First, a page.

Siri Goes to Grad School

I’m guessing you’re familiar with the iOS “personal assistant,” Siri.  If you don’t know what it is, it’s basically a way to tell your iOS device to do things by talking in natural language.  You can ask Siri to “Remind me to…” or “Make a note that…” and things like that.  This feature was first unveiled in 2011 as part of iOS 5, and launched exclusively on the iPhone 4s.  Nowadays, it works on almost all iOS devices.  The idea is pretty cool, but in reality it just works OK.  Apple tried to portray that you could just ask Siri anything, as you would a real person, and Siri would be smart enough to figure out what you meant.  In reality, however, Siri breaks things down in categories, just like any computer does.  (If you’re curious as to what exactly Siri can – and can’t – do, tap the little question mark button in the lower left corner of the Siri screen.)  Looking at the long list of categories makes it seem fairly robust, but in practice, Siri can be pretty limited.  If Siri can’t figure out what specific task you want it to perform (creating a reminder, making a note, etc.) it basically just plugs what you said into a search engine.  This works as a “catch all,” and for some reason this sort of bothers me.  I feel like Siri should do a better job of answering your questions directly, instead of letting Bing do it (if I wanted to do a web search, I could have just gone and done one).  However, I have a solution to Siri’s limited knowledge: allow third-party Siri integration.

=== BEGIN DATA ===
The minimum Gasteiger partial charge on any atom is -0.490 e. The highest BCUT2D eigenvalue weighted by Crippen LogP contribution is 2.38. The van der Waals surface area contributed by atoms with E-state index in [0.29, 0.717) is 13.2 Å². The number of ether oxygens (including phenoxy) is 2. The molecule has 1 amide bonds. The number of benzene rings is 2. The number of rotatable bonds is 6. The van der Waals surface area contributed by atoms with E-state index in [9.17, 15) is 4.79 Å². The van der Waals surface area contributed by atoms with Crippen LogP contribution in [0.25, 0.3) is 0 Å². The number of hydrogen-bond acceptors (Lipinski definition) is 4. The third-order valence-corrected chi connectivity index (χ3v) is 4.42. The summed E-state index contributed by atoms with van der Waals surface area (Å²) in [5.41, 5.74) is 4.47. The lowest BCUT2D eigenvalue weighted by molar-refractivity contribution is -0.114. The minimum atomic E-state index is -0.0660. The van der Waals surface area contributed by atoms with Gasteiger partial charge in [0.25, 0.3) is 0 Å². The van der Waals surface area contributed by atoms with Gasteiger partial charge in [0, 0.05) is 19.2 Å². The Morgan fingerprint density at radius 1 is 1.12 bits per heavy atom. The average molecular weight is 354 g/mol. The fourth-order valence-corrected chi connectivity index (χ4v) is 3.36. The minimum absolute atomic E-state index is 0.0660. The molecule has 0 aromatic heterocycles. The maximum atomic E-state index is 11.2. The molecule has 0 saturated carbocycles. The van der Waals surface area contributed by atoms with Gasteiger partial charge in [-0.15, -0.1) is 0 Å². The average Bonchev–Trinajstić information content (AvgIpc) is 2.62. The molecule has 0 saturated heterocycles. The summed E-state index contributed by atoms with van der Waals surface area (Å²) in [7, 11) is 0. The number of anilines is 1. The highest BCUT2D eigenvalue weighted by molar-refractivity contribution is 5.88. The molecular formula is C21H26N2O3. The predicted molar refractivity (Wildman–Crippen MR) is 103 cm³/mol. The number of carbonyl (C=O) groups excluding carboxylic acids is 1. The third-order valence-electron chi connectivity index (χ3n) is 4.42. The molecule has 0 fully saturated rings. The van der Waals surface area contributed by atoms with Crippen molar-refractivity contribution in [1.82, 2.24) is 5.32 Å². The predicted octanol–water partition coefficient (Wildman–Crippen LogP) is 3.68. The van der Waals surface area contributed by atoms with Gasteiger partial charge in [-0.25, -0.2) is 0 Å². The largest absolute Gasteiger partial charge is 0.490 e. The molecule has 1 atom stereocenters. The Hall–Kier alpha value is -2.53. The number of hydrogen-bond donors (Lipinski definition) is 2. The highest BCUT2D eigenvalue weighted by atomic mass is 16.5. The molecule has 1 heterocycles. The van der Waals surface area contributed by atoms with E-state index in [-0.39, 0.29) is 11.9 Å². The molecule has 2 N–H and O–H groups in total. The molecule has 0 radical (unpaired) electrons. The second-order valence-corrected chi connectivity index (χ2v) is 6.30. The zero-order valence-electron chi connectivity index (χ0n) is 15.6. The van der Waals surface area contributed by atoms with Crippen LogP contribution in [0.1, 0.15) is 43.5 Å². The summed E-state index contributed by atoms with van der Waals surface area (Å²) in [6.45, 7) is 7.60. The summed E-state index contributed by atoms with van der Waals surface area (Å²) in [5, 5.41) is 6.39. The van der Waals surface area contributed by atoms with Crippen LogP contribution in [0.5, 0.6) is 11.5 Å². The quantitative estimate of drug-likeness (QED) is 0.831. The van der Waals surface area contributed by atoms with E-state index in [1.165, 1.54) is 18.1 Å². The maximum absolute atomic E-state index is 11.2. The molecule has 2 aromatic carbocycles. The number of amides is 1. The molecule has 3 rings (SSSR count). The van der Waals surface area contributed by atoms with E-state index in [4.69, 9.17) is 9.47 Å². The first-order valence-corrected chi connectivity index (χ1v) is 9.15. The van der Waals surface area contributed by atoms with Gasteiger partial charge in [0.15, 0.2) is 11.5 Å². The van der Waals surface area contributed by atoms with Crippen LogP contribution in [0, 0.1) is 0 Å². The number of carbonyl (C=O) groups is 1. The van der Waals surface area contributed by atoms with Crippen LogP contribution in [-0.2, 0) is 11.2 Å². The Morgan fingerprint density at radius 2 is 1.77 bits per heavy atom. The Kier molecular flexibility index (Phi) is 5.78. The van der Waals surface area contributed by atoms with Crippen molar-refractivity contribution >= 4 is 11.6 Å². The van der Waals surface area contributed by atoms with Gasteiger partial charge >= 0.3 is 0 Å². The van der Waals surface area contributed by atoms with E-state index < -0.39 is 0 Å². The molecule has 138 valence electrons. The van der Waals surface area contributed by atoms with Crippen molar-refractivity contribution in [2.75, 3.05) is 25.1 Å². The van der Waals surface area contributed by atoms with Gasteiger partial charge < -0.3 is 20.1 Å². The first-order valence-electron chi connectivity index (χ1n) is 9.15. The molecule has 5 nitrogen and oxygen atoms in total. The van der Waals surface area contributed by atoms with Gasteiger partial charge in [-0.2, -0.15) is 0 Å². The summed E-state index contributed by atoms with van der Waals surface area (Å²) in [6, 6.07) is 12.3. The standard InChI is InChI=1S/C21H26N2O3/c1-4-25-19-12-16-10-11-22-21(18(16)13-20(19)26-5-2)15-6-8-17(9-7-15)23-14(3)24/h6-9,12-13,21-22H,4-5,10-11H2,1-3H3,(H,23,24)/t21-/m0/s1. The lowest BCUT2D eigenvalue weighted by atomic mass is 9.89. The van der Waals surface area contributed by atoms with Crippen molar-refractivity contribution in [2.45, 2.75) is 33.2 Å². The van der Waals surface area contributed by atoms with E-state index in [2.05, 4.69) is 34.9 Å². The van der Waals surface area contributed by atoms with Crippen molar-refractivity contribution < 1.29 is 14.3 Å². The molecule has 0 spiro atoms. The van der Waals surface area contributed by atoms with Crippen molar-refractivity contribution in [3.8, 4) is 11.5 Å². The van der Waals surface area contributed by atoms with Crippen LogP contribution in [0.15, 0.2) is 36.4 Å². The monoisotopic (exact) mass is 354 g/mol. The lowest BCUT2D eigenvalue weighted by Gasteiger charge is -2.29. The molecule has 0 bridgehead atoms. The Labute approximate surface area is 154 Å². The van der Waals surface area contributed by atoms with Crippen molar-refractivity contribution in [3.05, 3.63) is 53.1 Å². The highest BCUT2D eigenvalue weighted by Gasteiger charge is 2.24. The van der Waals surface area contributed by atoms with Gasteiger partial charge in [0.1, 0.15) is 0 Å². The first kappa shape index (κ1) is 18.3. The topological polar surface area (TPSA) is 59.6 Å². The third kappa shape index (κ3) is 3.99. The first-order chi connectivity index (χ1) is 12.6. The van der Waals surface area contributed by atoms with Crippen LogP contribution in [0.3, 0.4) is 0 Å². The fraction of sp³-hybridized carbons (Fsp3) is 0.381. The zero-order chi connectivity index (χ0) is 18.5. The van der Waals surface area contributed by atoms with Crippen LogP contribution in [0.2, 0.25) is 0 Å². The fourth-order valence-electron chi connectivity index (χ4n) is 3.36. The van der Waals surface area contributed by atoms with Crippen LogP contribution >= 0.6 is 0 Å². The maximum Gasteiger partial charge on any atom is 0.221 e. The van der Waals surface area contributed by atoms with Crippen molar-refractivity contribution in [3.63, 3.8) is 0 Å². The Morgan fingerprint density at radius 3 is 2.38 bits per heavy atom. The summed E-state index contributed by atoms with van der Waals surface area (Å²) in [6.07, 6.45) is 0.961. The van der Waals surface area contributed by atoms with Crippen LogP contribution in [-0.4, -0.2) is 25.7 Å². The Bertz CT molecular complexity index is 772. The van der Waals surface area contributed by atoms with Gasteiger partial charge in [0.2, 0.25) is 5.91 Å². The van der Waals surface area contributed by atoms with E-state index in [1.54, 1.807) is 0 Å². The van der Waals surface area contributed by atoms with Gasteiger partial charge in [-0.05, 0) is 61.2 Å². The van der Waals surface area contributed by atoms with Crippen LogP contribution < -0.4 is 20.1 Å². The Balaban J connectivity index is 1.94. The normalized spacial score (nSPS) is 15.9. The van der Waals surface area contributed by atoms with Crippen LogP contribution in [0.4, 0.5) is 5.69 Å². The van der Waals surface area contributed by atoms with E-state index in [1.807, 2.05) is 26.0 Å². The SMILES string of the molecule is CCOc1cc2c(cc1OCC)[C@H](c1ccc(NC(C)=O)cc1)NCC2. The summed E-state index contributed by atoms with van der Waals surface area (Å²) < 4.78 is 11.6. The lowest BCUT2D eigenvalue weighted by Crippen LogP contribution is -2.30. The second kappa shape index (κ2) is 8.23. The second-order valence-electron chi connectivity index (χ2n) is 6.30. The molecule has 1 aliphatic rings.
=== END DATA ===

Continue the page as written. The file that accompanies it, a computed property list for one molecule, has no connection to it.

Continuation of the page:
Third-party Siri integration would allow other apps to create their own commands for Siri to control their app.  This would be great even for basic things, like Spotify.  When I’m listening to music in the preloaded Music app, I can ask Siri to go to the next track or play a different artist.  When I’m listening to Spotify, Siri can’t even pause the music, let alone skip tracks.  I think this is really stupid, especially since Spotify’s controls show up in Control Center and on the lock screen, just like the Music app.  If Spotify was allowed to program Siri, Siri could skip tracks and even play specific songs or artists.